Francistown Academic Hospital highlight the dangers of diabetes
Francistown Academic Hospital (FAH) held a Wellness Day at Galo Mall over the weekend to sensitize people on the dangers of diabetes.
The private hospital, located on the outskirts of Francistown along the A1 highway, conducted free health checks for both high-blood pressure and diabetes ahead of World Diabetes Day on Sunday 14 November.
This year’s commemoration will be held under the theme ‘Access to Diabetic Care: Focusing on the importance of improving access to diabetes care for all and the need for action to prevent diabetes and its complications’.
Speaking at the well-attended initiative, FAH Public Relations Officer, Sweedie Kgosidiile explained that in keeping with the theme, the hospital was committed to providing comprehensive specialist diabetic care.
“Francistown Academic Hospital provides a range of specialist health services, diagnostic services ( X-Ray, CT, Lab Tests) under one roof, and has a team of over 150 health and support workers who are eager to serve all with the primary objective being to alleviate suffering and disease in our area.”
She also noted Saturday’s event was part of the hospital’s efforts to promote access to diabetic care.
“As one in two adults remain undiagnosed, the wellness event includes a free health check to promote access to diabetic care. Through this event, we hope to provide information and support to all in the Greater Francistown and North East District,” she said.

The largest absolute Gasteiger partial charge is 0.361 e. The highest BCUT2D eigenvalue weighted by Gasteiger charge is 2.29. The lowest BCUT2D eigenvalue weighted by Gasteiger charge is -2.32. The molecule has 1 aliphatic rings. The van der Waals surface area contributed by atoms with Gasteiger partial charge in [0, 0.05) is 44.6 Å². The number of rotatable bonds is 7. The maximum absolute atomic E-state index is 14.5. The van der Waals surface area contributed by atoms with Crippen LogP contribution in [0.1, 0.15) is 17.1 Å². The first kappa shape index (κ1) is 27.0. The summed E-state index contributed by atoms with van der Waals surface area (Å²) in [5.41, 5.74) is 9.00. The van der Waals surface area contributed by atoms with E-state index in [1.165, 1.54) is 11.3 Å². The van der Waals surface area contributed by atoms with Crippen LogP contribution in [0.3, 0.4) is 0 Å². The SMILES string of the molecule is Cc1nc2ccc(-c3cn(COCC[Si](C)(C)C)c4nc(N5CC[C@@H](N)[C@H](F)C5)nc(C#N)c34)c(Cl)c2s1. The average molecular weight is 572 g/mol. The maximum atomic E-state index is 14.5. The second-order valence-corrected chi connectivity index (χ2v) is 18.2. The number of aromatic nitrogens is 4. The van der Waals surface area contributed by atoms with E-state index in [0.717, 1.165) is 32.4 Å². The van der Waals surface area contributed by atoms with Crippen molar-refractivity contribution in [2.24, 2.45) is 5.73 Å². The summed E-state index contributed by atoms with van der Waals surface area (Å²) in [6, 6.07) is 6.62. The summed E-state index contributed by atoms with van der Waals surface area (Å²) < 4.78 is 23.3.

Kgosidiile further pointed out that as the global Coronavirus pandemic rumbles on, attention has largely been focused on Covid-19, relegating other chronic diseases to the backseat.
“We wish to raise awareness of the dangers of diabetes. Timeous access to testing and diabetic care is vital to avoid getting sick with the disease and its related complications,” highlighted the PRO.
Shocking the boisterous crowd into silence, Kgosidiile revealed that in 2019 alone 4.2 million people worldwide died due to diabetic complications.
Urging those who turned up for the free screening to be vigilant, she stressed the need to speak openly with doctors and nurses if they are to win the fight against this global killer.
Kgosidiile also declared FAH’s intent to host similar events as they join the rest of the world in celebrating a century of the discovery of insulin.
The discovery of insulin has saved millions of lives. It is regarded as one of the greatest medical advancements in modern times. Before insulin, a diabetes diagnosis was a death sentence.
The breakthrough came in 1921 when scientists, Frederick Banting and Charles Best figured out how to remove insulin from the pancreas of a dog. They used it to keep another dog with diabetes alive for 70 days. Armed with this knowledge, the researchers, along with colleagues James Collip and John Macleod, developed a more refined form of insulin from the pancreas of cows.